“It is well-established that contracting officers have a great deal of discretion in making contract award decisions, particularly when, as here, the contract is to be awarded to the bidder or bidders that will provide the agency with the best value.” Banknote Corp. of Am. v. United States, 365 F.3d 1345, 1355 (Fed. Cir. 2004) (citations omitted). We have recognized that evaluation of past performance is a matter within the discretion of the contracting agency and that the “agency's reasonable interpretation of the facts is entitled to considerable deference.” Glenn Def. Marine, 720 F.3d at 910.

On appeal, Zafer argues that the Army Corps “applied different ratings to bids which were not only substantively similar, but which were actually identical.” Appellant's Br. 11. According to Zafer, the agency erred when it: (1) determined that Zafer's past-performance projects 1 and 2 were “Relevant” instead of “Very Relevant;” (2) treated “Zafer's project in Bagram Afghanistan as not being remote,” while crediting another offeror for having a project in the same locality; and (3) evaluated different joint venture structures differently. Id. at 14–22. As explained below, Zafer's arguments are without merit.

First, the Claims Court examined the record and concluded that the SSA reasonably assessed Zafer's projects 1 and 2. Although Zafer continues to argue on appeal that the SSA should have found these projects “Very Relevant,” the SSA's “determination of relevance is owed deference as it is among ‘the minutiae of the procurement process,’ which this court ‘will not second guess.’ ” Glenn Def. Marine, 720 F.3d at 911 (quoting E.W. Bliss Co. v. United States, 77 F.3d 445, 449 (Fed. Cir. 1996)). We decline to second-guess or otherwise disturb the SSA's reasonable and discretionary relevance determination.

Second, to prevail on an unequal treatment claim, a “protestor must show that the agency unreasonably downgraded its proposal for deficiencies that were ‘substantively indistinguishable’ or nearly identical from those contained in other proposals.” Office Design Grp. v. United States, 951 F.3d 1366, 1373 (Fed. Cir. 2020) (citations omitted). Zafer argues that the SSA “negatively rated” project 5—which related to work Zafer performed at Bagram Air Base in Afghanistan—for not being “remote,” but gave credit to another offeror for a Bagram project. Appellant's Br. 17. But the Claims Court found that the SSA did not negatively rate Zafer project 5 solely on remoteness grounds. J.A. 16–19. Nor did the SSA credit the other offeror merely for having a project in the same “remote” locality. Id. Zafer oversimplifies the applicable past performance criteria, which focused on the substantive nature of the project in addition to its location. Specifically, the Solicitation indicated that, in assessing past performance, relevant projects include those that “involve sourcing and managing labor on large projects in remote locations.” J.A. 16344. The SSA found that project 5 was “somewhat relevant” in that it met four of the seven criteria for relevancy. J.A. 22743. But project 5 did not involve “sourcing and managing labor on large projects,” regardless of how remote the location may have been. See id. The fact that another offeror's Bagram project satisfied this criteria does not indicate disparate treatment. Instead, as the Claims Court concluded, it means that these two projects were substantively distinguishable. J.A. 17–18 (citing Office Design Grp., 951 F.3d at 1373).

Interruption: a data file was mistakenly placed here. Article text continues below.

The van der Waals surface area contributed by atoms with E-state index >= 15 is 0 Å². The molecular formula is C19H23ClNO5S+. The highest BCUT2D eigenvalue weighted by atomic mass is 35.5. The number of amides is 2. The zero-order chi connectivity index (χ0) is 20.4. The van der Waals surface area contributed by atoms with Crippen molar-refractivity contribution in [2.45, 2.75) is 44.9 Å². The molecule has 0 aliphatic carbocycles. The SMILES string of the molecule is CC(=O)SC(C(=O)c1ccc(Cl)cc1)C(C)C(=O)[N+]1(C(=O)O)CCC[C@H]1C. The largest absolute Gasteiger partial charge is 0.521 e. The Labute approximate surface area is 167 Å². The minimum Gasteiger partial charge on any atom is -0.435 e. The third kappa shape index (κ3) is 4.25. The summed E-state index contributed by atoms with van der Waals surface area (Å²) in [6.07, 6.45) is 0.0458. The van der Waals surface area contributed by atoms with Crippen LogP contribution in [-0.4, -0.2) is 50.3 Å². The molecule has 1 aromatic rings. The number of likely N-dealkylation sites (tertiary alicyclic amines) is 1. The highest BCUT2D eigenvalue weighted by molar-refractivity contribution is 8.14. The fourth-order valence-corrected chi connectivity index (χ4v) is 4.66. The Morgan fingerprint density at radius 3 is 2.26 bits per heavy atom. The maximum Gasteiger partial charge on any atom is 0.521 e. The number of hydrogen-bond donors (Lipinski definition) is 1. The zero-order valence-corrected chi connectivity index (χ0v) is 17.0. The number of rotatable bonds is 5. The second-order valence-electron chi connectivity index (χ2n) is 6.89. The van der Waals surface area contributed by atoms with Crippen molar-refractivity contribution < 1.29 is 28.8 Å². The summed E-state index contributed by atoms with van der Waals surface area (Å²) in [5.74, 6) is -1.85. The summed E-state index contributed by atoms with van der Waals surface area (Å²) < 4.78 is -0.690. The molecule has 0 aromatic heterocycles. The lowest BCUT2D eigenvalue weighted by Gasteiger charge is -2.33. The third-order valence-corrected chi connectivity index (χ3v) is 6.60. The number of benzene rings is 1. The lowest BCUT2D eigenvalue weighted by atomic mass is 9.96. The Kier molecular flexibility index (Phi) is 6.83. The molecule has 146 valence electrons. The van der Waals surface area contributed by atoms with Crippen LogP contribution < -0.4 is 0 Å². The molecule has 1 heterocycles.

Finally, the Claims Court found that the SSA reasonably evaluated the past performance of the joint venture offerors. As noted, the Solicitation provided that “the experience, past performance, and management approach of each of the Joint Venture Partners can be submitted for the Joint Venture Entity.” J.A. 16328. In addition, “[t]he experience of each Joint Venture Partner will be considered the experience of the Joint Venture entity.” Id. Given this language, the Claims Court concluded that the SSA reasonably rated Warbud's past performance, including past projects that were joint ventures. J.A. 19–22.

On appeal, Zafer repeats its argument that the SSA “cannot use other joint venture projects consisting of only one of the joint venture bidders.” Appellant's Br. 20. But nothing in the Solicitation restricted the SSA from considering these types of joint venture projects. Rather, as the Claims Court held, the Army Corps evaluated the joint venture offerors consistent with the evaluation criteria. J.A. 20. And, although Zafer argues that the Army Corps “applied a double standard” when rating the Warbud joint venture compared to others, the Claims Court considered these arguments and expressly found that the other offers were distinguishable. J.A. 21. We find no error in that determination.

III. Conclusion

We have considered Zafer's remaining arguments and find them unpersuasive. Accordingly, we affirm the Claim Court's judgment in favor of the government and Warbud.


O'Malley, Circuit Judge.

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Docket No: 2020-1726

Decided: March 11, 2021

Court: United States Court of Appeals, Federal Circuit.